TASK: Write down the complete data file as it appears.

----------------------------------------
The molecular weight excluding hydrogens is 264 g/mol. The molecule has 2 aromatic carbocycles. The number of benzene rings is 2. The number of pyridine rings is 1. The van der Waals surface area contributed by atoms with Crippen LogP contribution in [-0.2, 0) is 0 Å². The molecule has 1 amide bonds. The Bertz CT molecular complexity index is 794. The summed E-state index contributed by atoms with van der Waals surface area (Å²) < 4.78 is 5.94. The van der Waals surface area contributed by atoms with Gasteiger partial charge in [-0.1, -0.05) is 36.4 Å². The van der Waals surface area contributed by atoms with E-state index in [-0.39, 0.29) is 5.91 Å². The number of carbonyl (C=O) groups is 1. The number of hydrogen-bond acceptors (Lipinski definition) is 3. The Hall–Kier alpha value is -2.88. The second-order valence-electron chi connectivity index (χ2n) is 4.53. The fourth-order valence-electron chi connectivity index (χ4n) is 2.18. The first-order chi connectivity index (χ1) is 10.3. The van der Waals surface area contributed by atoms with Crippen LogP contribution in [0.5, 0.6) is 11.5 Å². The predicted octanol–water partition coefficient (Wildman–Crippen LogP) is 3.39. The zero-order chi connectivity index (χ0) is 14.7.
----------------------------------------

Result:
The molecular weight excluding hydrogens is 264 g/mol. The molecule has 2 aromatic carbocycles. The number of benzene rings is 2. The number of pyridine rings is 1. The van der Waals surface area contributed by atoms with Crippen LogP contribution in [-0.2, 0) is 0 Å². The molecule has 1 amide bonds. The Bertz CT molecular complexity index is 794. The summed E-state index contributed by atoms with van der Waals surface area (Å²) < 4.78 is 5.94. The van der Waals surface area contributed by atoms with Gasteiger partial charge in [-0.1, -0.05) is 36.4 Å². The van der Waals surface area contributed by atoms with E-state index in [-0.39, 0.29) is 5.91 Å². The number of carbonyl (C=O) groups is 1. The number of hydrogen-bond acceptors (Lipinski definition) is 3. The Hall–Kier alpha value is -2.88. The second-order valence-electron chi connectivity index (χ2n) is 4.53. The fourth-order valence-electron chi connectivity index (χ4n) is 2.18. The first-order chi connectivity index (χ1) is 10.3. The van der Waals surface area contributed by atoms with Crippen LogP contribution in [0.5, 0.6) is 11.5 Å². The predicted octanol–water partition coefficient (Wildman–Crippen LogP) is 3.39. The zero-order chi connectivity index (χ0) is 14.7.